Evaluating eel restocking actions in River Modego

Experimental restocking actions with young individuals of European eel (glass eel) are being implemented in one of the main tributaries of the Mondego river basin, the River Ceira, located upstream of Coimbra Açude-Ponte dam. River Ceira is one of the most fragmented watercourses of Mondego basin, with more than 20 low head weirs in the first 40 km, contributing to a severe and progressive decline of eels in the upstream reaches.

The river stretch selected for the restocking actions with glass eels is located 45 km upstream from the River Ceira mouth, above the first unsurmountable obstacle, the Cortecega weir, near the municipality of Cortecega (Gois). The selected reach was chosen based on the absence of eel specimens, probably due to the accumulated fragmentation effects from the downstream set of weirs.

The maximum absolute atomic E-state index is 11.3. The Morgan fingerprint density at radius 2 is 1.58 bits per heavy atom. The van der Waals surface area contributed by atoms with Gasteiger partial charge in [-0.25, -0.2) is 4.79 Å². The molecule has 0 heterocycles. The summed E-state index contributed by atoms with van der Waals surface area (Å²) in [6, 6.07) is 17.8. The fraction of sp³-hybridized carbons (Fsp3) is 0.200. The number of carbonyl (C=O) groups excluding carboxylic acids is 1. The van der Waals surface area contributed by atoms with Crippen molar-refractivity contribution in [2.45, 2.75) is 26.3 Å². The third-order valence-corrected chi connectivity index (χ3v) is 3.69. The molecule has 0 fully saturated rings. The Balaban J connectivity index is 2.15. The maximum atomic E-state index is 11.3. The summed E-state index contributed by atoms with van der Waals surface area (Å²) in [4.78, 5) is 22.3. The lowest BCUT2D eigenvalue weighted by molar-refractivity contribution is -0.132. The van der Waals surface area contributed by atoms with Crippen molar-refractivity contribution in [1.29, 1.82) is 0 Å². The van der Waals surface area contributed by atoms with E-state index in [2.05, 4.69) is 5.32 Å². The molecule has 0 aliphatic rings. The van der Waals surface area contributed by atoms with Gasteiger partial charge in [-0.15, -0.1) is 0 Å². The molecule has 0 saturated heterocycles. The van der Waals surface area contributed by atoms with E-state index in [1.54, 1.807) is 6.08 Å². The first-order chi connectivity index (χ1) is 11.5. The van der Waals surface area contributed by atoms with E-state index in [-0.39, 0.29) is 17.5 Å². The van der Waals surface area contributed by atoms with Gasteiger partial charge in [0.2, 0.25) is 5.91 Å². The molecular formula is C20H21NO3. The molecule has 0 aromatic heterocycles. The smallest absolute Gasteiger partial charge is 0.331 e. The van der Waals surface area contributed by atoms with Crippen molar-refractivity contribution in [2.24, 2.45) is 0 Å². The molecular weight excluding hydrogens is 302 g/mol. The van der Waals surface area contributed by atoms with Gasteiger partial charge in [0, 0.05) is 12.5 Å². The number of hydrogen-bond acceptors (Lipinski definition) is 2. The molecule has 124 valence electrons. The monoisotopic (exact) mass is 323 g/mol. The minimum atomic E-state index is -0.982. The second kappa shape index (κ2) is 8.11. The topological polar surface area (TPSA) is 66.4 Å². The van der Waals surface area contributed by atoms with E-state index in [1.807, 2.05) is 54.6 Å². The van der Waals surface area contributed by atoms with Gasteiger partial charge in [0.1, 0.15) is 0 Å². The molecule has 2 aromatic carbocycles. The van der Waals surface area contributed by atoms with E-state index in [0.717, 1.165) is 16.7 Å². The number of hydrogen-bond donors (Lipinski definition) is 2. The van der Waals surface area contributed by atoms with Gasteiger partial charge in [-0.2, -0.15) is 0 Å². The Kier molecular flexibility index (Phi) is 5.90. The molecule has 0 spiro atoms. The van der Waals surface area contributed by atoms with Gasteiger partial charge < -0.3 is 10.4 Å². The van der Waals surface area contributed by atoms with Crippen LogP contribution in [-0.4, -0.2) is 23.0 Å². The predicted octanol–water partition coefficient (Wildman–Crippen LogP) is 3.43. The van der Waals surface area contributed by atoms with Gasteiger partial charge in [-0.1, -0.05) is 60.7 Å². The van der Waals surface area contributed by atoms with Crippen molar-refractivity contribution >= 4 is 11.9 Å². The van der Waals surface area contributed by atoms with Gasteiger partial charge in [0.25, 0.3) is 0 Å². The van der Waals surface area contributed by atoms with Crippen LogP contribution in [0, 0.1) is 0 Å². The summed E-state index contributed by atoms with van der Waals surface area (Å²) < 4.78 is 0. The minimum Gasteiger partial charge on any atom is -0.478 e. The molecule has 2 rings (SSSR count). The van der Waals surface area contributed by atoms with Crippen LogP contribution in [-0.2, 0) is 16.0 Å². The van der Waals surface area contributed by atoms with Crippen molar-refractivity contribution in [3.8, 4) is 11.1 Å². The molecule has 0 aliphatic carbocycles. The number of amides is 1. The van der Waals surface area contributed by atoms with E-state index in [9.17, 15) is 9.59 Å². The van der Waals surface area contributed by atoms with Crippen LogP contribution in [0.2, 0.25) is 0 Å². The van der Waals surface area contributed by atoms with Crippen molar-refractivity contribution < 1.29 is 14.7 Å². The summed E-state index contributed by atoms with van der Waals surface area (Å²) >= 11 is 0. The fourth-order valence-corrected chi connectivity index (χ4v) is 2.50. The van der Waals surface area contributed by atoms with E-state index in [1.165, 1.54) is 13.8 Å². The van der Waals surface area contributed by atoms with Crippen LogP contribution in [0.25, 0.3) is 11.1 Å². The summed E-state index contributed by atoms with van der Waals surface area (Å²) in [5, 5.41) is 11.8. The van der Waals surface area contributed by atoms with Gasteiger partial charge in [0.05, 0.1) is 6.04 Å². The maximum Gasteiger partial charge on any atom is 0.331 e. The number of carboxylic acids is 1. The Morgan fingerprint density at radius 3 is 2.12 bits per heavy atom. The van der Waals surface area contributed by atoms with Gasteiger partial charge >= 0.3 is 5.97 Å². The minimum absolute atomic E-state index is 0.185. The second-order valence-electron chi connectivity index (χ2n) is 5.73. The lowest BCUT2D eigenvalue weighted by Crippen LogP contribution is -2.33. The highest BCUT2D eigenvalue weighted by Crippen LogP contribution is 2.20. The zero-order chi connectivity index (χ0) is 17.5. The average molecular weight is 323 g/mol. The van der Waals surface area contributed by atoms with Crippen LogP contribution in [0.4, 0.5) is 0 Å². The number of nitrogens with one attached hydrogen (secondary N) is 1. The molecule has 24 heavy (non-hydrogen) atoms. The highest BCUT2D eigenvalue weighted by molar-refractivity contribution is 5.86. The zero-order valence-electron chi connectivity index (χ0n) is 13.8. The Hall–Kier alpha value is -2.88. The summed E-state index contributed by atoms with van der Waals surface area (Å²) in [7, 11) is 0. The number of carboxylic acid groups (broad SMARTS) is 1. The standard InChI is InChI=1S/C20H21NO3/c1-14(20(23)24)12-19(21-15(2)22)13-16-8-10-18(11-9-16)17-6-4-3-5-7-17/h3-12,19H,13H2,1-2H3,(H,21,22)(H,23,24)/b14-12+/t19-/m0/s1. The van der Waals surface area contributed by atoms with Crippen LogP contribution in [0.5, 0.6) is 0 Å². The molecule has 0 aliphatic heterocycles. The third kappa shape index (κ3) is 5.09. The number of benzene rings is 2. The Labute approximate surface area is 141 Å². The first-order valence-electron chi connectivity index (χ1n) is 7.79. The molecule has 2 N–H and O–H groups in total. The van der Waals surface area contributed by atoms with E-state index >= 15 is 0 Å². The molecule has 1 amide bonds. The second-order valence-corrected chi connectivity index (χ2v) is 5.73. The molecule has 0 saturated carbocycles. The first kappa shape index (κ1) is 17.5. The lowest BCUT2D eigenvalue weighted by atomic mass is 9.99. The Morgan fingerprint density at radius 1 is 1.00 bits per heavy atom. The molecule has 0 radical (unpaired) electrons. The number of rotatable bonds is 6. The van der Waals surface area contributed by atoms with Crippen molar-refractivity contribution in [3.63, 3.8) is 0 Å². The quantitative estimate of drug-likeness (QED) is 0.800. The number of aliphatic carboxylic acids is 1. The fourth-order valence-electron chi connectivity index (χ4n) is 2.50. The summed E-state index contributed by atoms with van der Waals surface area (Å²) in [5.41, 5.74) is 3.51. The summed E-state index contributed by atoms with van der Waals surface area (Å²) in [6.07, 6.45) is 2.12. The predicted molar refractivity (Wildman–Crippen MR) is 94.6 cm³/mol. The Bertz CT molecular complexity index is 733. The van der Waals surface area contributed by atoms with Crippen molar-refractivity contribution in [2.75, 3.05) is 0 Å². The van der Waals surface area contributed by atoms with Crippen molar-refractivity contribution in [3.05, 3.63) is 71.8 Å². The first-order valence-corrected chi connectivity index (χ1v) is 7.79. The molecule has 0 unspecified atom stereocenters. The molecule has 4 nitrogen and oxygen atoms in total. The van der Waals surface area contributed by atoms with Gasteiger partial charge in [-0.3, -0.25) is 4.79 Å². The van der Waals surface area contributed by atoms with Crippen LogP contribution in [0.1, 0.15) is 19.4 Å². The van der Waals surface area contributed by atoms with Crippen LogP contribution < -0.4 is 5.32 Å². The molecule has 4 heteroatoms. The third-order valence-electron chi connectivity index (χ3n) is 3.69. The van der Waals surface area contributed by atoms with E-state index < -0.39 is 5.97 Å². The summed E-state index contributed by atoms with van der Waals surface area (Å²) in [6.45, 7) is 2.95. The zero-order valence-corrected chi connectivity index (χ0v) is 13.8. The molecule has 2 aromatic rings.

Study reach selected in River Ceira for the restocking actions with glass eels.

The task included a global assessment of the ecological impacts resulting from the restocking actions with eel individuals in the selected stretch from River Ceira, and in the respective biota, and was developed throughout four specific stages:

    Stage 1) Identification and analysis of the ecological and geomorphological conditions for eel restocking in the selected river stretch;
    Stage 2) Restocking actions with glass eels upstream from Cortecega weir, in River Ceira;
    Stage 3) Analysis of the success of the restocking actions;
    Stage 4) Evaluation of the impact of glass eels introduction and establishment on the macroinvertebrate and fish assemblages of the study area.
Prospection of habitat conditions.
Macroinvertebrates kick sampling.
Electrofishing in River Ceira.
Characterization of fish assemblages.
Glass eels.
Releasing ca. 60,000 glass eels.

This pilot action, developed in April 2014, aimed to evaluate the success probabilities, implementation conditions and constraints associated with this type of restocking actions, in order to assess the suitability of its future application as a rehabilitation measure for eel populations affected by the loss of longitudinal connectivity.